Wednesday, April 15, 2015

Book Review: Dark Hollow by Brian Keene

Dark Hollow (The Levi Stoltzfus Series #1)by Brian Keene

Paperback, 290 pages

Published June 2012 by Deadite Press (first published January 2006)

More than any author I can think of it is very hard to separate Brian Keene from his work. Everyone who has ever written a novel has their reflection on the pages, but Keene is such a part of his work. I read both The Rising (his first novel) and Terminal when they came out ages ago. I liked both alot but for whatever reason they didn't click with me in the sense that I felt the need to track down everything by the man.

Now that we share a publisher (in Deadite) and have hung out at a few cons, and I listen every week to his podcast, I feel I know the guy. I like Brian Keene the guy, I like Brian Keene the writer so I decided I needed to revisit his work.

I started with the short novel "The Darkness on the Edge of Town." I reviewed it here and found that to be a great tribute to Stephen King's the Mist, even surpassing that story in several ways. Next up obviously was the novel The Dark Hollow. I chose this book because of Keene's podcast the horror show. He devoted an episode to the origin of the novel and hinted before it aired that he went to really dark places. I chose to wait on listening to the podcast until I had finished the book. I suggest that route.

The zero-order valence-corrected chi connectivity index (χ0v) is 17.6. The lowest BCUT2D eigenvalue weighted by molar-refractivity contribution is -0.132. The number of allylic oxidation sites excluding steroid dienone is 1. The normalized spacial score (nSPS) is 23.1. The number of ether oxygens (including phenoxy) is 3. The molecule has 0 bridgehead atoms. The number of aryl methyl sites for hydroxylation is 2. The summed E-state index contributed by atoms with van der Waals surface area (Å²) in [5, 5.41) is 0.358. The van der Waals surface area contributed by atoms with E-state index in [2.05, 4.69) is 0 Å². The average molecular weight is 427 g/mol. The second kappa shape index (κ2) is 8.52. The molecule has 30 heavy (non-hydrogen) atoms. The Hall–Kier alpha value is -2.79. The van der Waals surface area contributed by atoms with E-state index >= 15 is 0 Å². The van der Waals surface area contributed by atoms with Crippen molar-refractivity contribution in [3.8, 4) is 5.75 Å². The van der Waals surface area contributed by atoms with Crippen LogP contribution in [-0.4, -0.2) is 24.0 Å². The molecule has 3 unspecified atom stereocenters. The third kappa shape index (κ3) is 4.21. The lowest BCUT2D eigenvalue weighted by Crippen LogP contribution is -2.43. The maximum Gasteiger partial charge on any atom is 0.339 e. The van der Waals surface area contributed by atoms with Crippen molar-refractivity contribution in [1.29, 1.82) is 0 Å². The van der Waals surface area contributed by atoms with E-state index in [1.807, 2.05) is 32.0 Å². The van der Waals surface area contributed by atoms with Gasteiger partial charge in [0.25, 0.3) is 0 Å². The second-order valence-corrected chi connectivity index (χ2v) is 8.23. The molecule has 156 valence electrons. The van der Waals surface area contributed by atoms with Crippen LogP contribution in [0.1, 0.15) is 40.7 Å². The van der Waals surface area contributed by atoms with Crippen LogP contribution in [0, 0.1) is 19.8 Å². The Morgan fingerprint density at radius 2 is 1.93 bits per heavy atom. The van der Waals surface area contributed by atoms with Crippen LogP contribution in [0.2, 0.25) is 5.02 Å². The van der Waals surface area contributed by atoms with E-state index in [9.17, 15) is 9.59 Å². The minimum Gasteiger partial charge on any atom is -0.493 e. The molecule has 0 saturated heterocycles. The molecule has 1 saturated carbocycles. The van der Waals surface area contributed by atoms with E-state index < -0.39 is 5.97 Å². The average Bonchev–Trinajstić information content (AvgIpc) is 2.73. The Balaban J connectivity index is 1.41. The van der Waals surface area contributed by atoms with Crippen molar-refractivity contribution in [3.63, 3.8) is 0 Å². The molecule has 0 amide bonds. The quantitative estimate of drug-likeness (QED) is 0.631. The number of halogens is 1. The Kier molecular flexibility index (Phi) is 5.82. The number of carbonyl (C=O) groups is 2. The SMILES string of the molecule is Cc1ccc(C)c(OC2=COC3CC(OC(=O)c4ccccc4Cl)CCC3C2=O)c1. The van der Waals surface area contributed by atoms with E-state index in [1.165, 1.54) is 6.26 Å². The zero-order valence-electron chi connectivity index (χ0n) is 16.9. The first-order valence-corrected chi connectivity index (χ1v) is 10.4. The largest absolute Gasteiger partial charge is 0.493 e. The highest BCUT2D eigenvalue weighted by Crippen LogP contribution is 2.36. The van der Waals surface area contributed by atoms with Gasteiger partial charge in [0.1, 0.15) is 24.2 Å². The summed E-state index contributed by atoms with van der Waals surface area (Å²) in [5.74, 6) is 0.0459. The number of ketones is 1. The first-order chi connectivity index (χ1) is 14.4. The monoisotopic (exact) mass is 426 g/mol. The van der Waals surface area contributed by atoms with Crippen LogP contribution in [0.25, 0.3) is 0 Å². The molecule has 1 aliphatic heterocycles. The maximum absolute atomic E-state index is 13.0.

In many respects DH had many strikes against it for me. First off Keene tends to write in first person. I generally prefer third person for horror and often find that style distracting. DH also feels heavy with autobiographical elements. That was something I could tell just by reading it before Keene's podcast confirmed it. The third thing I normally don't like is novels about authors. I can't really complain because I have written one myself. The plot could have functioned without him being a writer, but it didn't end up hurting the novel for me.

All those things should have affected DH for me, but it didn't. I enjoyed it none the less. In fact I really enjoyed the read. Brian Keene is a grandmaster of horror, and earned it. He spent time in his speech telling us he didn't feel worthy but honestly when it comes to impact to the genre community alone he is a grandmaster. The novels are effective enough on their own. He is a grandmaster. No debate.

I am not going to say a lot about the plot because I went in cold, and it worked for me. Pow-wow Magic, haunted hollows in the woods and a marriage on the brink. Cool plot and great characters that all reflect Brian Keene’s talent and ability.

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